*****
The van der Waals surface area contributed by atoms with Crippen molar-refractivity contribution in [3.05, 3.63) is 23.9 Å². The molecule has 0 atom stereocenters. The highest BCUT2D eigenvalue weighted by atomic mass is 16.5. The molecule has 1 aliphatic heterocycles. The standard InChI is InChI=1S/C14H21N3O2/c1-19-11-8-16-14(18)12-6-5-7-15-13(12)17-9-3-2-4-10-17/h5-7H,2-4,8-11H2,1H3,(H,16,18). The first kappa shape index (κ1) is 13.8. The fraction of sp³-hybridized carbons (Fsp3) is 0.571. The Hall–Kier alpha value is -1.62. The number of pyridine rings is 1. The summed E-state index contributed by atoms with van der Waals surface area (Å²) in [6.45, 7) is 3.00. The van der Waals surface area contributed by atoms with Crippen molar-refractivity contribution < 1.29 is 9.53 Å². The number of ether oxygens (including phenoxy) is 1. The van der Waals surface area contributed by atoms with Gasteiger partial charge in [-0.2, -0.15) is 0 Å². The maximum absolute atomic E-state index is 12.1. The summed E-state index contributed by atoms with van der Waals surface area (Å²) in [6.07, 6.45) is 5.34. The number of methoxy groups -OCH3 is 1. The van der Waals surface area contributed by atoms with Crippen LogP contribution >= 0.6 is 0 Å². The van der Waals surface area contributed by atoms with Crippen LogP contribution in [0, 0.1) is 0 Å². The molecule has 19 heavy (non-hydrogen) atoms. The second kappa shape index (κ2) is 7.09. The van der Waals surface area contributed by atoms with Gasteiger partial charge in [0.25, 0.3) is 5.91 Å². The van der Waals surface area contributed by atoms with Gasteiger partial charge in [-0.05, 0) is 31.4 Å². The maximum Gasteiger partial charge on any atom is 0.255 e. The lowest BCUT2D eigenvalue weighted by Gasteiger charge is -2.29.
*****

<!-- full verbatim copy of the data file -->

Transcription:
The van der Waals surface area contributed by atoms with Crippen molar-refractivity contribution in [3.05, 3.63) is 23.9 Å². The molecule has 0 atom stereocenters. The highest BCUT2D eigenvalue weighted by atomic mass is 16.5. The molecule has 1 aliphatic heterocycles. The standard InChI is InChI=1S/C14H21N3O2/c1-19-11-8-16-14(18)12-6-5-7-15-13(12)17-9-3-2-4-10-17/h5-7H,2-4,8-11H2,1H3,(H,16,18). The first kappa shape index (κ1) is 13.8. The fraction of sp³-hybridized carbons (Fsp3) is 0.571. The Hall–Kier alpha value is -1.62. The number of pyridine rings is 1. The summed E-state index contributed by atoms with van der Waals surface area (Å²) in [6.45, 7) is 3.00. The van der Waals surface area contributed by atoms with Crippen molar-refractivity contribution < 1.29 is 9.53 Å². The number of ether oxygens (including phenoxy) is 1. The van der Waals surface area contributed by atoms with Gasteiger partial charge in [-0.2, -0.15) is 0 Å². The maximum absolute atomic E-state index is 12.1. The summed E-state index contributed by atoms with van der Waals surface area (Å²) in [6.07, 6.45) is 5.34. The number of methoxy groups -OCH3 is 1. The van der Waals surface area contributed by atoms with Crippen LogP contribution >= 0.6 is 0 Å². The van der Waals surface area contributed by atoms with Crippen LogP contribution in [0, 0.1) is 0 Å². The molecule has 19 heavy (non-hydrogen) atoms. The second kappa shape index (κ2) is 7.09. The van der Waals surface area contributed by atoms with Gasteiger partial charge in [0.25, 0.3) is 5.91 Å². The van der Waals surface area contributed by atoms with Gasteiger partial charge in [-0.05, 0) is 31.4 Å². The maximum Gasteiger partial charge on any atom is 0.255 e. The lowest BCUT2D eigenvalue weighted by Gasteiger charge is -2.29.